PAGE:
The end of the school year is challenging and stressful for all of us. Sometimes we, as teachers, forget that with all we have to do with tearing down our rooms, finishing report cards, updating files, planning field trips, and so on–that students are anxious too.
We know anxiety is on the rise. Some studies say that 1 in 8 children have some sort of anxiety disorder. (Here is a post with more information if you are interested). Why is the end of the school year such a challenging time? Here are a few reasons…and I’m sure you can come up with a bunch more.
- Some students depend on school for their meals. Whether this is a hot lunch or a breakfast program, some students have less reliable food sourcing over the summer.
- Students are “networked” at school. This is where they see their friends and can interact with their peers. Although some students have summer baseball, summer school, play dates, and more–this is NOT true for all of them. When school ends, their socializing does as well.
- Many students crave the structure of school. Routines such as getting up at the same time, knowing the daily schedule, and even knowing WE will be there is reassuring to students.
- School gives some students purpose. They feel successful, know what is expected, and can work toward goals. The unstructured time of summer can be challenging for some.
1. Get students moving!
As you know, students need to move their bodies–and this time of year the need is even greater! Whether you take students for extra recess, use GoNoodle, or just build more motion into your lessons, getting students out of their seats makes a difference.
Even something as simple as using task cards that are placed around the room for them to visit instead of using them at their desk. Let them read under their desks some days instead of sitting AT them. Have students work on the floor on cooperative problem-solving. Even taking your teaching “on the road” can be a great change of pace. When we do number line work, sometimes I’ll roll out a strip of painter’s tape in the hallway and we will make a “living” number line to warm ourselves up!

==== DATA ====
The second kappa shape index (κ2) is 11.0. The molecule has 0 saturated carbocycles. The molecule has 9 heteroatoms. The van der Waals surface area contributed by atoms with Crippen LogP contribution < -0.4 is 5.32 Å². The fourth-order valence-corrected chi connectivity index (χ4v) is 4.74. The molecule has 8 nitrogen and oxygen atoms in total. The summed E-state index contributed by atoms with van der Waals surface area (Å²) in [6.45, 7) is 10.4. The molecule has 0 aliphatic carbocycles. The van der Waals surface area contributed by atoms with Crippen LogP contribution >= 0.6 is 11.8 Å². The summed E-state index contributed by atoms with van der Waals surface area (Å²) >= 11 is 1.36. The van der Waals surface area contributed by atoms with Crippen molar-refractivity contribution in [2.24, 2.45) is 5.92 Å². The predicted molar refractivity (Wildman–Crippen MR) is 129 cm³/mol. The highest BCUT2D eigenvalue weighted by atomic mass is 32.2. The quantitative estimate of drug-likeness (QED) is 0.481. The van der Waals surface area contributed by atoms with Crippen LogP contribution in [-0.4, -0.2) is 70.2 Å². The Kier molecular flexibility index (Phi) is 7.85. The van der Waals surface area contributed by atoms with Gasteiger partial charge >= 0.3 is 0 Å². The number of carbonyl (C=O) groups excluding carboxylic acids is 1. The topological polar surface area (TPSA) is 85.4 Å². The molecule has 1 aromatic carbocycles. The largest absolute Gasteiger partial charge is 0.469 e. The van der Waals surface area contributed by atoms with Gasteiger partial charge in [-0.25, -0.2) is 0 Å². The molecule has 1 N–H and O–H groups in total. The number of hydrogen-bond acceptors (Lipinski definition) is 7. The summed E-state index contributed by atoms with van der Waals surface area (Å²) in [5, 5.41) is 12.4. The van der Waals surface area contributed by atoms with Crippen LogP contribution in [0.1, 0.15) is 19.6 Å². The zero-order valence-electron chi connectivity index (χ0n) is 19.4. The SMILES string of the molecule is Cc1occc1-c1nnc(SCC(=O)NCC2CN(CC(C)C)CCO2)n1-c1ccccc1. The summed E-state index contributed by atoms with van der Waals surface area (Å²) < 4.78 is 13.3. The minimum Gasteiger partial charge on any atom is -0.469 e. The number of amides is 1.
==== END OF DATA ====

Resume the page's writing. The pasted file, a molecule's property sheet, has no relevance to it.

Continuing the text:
I even use these end of year word problems in a center that gets students out of their desks and working together. The fun end-of-year themed problems are way more fun than what the textbook offers!
2. Get students outside!
Of course, every school is different and has different rules. That being said, when the weather gets nicer, students (and teachers!) can spend more time looking out the window than they did in earlier months. You know the saying, “If you can’t beat ’em, join ’em?”
Exactly. Head outside. Do sidewalk chalk math. Collect decimal data about how long it takes to swing across the monkey bars. Sit under a tree for read aloud time or quiet writing time. Take a walk around the school and pick up litter. Sometimes just admitting to students that YOU want to be outside as well can help them realize that they are not alone! Besides, a little fresh air never hurt a teacher either, did it?
3. Help students to be more creative!
In many schools, this time of year falls right after testing season where students have been “showing what they know” at their seats for hours. Let’s use this end-of-year time to help remind them that school is more than filling in bubbles! Whether you let the students try some reader’s theater, work art into a lesson, or have a class debate…students crave being able to step outside the box and try new things.
Simply rethinking how you TYPICALLY do something can help students be more creative as well. Instead of asking students to do a worksheet of big number multiplying, ask them to be more creative. How? What about changing things up–instead of asking them to solve 46 x 27, instead ask them to find different multiplication problems that have a solution of 4,250 instead. Let students see how many they can find. Want something ready made? Check out THIS POST for another multiplication idea. Interested in creativity? Click the image below for a post with more ideas.
4. Use props!
Doing a bake sale math problem? Have a treat. Doing descriptive writing? Describe a potato chip and bring in samples. You get the picture…rock their routine a little–and keep them learning.
5. Laugh–It’s the end of the year!
Above all, remember that you are human and your students are little kids. Take the time to tell jokes. Look at cute animal videos to start the day. Dance. Speak in funny voices. Read funny books. Your students will be happier…and I bet you will be too.
Enjoy the rest of your school year!
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